Loebsack Statement on House Republican’s Failure to Push Through Partisan Farm Bill

Written by Theresa Rose on May 18, 2018

 

Washington, D.C. – Congressman Dave Loebsack released the following statement today after House Republicans failed to push their partisan farm bill through the House. This legislation fails to address falling farm income, eliminates the energy title, which includes the popular Rural Energy for America Program (REAP), eliminates the Conservation Stewardship Program (CSP), and eliminates important crop insurance and risk management education efforts. Additionally, the bill cuts billions of dollars in food assistance for millions of children, seniors and veterans.

“House Republicans today showed they care more about being partisan than passing a farm bill to support Iowa’s farmers and rural communities. In what has historically been done in a bipartisan manner with a rural-urban coalition, this farm bill has devolved into a partisan food fight. This bill did not go far enough, nor make the necessary investments in providing our farmers and rural communities in Iowa with the tools they need. Farmers are facing some of the lowest farm incomes in years and this partisan farm bill does little to provide economic benefit or market certainty in rural communities.

 

“While there are many things in this bill that I support, I was unable to support it today because this bill is too extreme. For example, the elimination of the Energy title goes against our rural priorities. This title supports many renewable energy and energy efficiency investments made by our farmers and small businesses, such as REAP. This initiative has always been incredibly popular and has more people interested in it than funding available.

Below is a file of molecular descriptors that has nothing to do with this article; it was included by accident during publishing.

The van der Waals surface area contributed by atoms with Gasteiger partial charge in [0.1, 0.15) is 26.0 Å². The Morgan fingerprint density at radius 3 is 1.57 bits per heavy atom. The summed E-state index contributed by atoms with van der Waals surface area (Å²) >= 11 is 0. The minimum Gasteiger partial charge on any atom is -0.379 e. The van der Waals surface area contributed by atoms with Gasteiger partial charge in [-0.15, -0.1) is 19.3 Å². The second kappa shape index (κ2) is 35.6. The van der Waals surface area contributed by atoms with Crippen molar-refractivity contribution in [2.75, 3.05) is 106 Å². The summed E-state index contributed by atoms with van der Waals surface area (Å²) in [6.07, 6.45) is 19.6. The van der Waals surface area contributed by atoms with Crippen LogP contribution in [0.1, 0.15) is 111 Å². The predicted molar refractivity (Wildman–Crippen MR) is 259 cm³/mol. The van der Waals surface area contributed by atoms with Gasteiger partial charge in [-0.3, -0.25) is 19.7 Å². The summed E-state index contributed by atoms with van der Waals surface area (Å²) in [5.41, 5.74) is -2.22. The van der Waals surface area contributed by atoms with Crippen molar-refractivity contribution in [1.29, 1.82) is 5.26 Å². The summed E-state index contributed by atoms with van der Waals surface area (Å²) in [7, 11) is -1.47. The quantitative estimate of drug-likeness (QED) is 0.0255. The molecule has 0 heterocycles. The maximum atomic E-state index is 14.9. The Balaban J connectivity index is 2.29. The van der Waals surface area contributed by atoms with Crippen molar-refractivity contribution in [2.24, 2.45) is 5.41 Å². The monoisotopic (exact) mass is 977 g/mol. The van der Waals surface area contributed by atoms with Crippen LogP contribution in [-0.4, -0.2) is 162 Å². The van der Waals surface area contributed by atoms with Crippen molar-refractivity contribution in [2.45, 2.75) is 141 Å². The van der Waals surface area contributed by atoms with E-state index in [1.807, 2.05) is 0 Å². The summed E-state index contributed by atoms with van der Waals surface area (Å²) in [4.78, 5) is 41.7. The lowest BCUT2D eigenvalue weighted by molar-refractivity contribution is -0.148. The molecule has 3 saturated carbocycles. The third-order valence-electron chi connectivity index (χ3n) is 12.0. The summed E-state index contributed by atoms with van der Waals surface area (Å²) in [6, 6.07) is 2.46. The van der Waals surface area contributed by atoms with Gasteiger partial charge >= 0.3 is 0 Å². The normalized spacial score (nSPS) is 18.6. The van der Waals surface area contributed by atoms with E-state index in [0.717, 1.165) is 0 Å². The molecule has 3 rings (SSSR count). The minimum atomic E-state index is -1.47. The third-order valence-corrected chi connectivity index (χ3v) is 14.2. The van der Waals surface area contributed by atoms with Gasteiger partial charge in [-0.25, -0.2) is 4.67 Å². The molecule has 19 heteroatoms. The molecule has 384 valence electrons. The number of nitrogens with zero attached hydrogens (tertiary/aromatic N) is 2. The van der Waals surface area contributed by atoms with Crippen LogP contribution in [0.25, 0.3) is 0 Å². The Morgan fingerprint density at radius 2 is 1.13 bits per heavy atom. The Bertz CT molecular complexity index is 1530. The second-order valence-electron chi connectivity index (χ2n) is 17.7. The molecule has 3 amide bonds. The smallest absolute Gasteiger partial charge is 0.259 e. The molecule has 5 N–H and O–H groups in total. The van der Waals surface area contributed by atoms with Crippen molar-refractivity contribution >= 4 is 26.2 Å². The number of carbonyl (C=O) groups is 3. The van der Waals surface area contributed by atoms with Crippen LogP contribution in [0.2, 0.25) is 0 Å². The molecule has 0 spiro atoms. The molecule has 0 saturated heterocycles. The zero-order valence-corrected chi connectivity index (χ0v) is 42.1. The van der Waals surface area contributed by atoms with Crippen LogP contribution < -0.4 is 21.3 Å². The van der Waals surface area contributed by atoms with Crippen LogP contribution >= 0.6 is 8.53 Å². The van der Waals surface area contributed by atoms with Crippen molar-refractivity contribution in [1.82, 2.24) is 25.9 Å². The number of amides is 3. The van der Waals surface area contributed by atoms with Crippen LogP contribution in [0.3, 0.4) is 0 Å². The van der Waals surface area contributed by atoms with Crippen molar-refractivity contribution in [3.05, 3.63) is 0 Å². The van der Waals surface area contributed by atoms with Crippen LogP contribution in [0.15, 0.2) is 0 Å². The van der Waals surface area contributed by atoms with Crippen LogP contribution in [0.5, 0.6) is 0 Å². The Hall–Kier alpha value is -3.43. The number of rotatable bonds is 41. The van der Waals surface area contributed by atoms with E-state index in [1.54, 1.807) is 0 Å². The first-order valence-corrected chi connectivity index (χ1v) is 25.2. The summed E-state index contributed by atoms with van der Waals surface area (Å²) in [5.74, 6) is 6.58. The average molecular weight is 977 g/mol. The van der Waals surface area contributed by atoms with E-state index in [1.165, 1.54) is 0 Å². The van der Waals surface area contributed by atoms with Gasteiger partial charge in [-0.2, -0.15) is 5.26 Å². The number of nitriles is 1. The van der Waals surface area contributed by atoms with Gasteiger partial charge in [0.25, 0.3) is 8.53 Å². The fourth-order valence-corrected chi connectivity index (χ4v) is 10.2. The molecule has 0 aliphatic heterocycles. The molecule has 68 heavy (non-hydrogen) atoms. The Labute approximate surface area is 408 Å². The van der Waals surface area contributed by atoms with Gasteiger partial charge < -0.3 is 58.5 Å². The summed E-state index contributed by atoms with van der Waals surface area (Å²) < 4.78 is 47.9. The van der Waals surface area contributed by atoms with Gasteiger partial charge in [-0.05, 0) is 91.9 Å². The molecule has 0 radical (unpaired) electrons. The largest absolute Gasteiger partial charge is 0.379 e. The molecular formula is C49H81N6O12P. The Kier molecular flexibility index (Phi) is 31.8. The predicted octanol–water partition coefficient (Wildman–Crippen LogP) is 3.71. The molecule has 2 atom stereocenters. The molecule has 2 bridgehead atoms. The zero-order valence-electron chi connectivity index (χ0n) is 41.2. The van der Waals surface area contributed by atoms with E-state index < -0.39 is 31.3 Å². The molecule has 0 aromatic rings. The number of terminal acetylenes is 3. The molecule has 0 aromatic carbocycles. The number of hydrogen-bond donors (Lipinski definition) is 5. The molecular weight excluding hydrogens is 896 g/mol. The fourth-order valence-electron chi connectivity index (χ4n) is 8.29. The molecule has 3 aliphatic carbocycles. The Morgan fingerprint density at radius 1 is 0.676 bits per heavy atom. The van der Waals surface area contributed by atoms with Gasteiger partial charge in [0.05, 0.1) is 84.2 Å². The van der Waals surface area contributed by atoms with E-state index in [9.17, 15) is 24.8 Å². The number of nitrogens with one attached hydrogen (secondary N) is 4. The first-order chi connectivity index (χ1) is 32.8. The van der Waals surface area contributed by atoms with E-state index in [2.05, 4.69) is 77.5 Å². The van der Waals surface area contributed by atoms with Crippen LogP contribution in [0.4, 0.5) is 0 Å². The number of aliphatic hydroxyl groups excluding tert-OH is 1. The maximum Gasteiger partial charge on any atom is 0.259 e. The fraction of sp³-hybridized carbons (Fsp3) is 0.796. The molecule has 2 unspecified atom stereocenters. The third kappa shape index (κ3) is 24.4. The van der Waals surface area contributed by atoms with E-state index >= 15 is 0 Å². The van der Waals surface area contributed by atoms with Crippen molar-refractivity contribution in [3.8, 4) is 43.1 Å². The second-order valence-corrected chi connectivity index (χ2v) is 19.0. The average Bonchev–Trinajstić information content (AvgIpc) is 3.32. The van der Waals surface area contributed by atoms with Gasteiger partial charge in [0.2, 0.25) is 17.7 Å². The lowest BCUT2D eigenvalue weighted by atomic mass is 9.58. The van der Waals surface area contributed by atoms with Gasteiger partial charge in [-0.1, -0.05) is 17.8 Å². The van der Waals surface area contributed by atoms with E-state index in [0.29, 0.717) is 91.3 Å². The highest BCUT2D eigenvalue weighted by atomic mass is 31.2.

“I am also disappointed that this bill does not raise reference prices at a time when farm incomes are falling. Increased reference prices would go a long way toward providing greater assistance to farmers in times of low prices. Additionally, this bill cuts $800 million from conservation programs that help farmers care for the land and soil. On top of that, this farm bill eliminates important crop insurance and risk management education efforts that protect farmers in times of an emergency.

 

“I feel as though this whole process was truly a missed opportunity to support rural Iowa while making investments that put farmers first. It is time to go back to the Ag Committee and craft a bipartisan bill that can actually pass both chambers and be signed into law. But most importantly, we have to have a farm bill that puts farmers first.”

 

###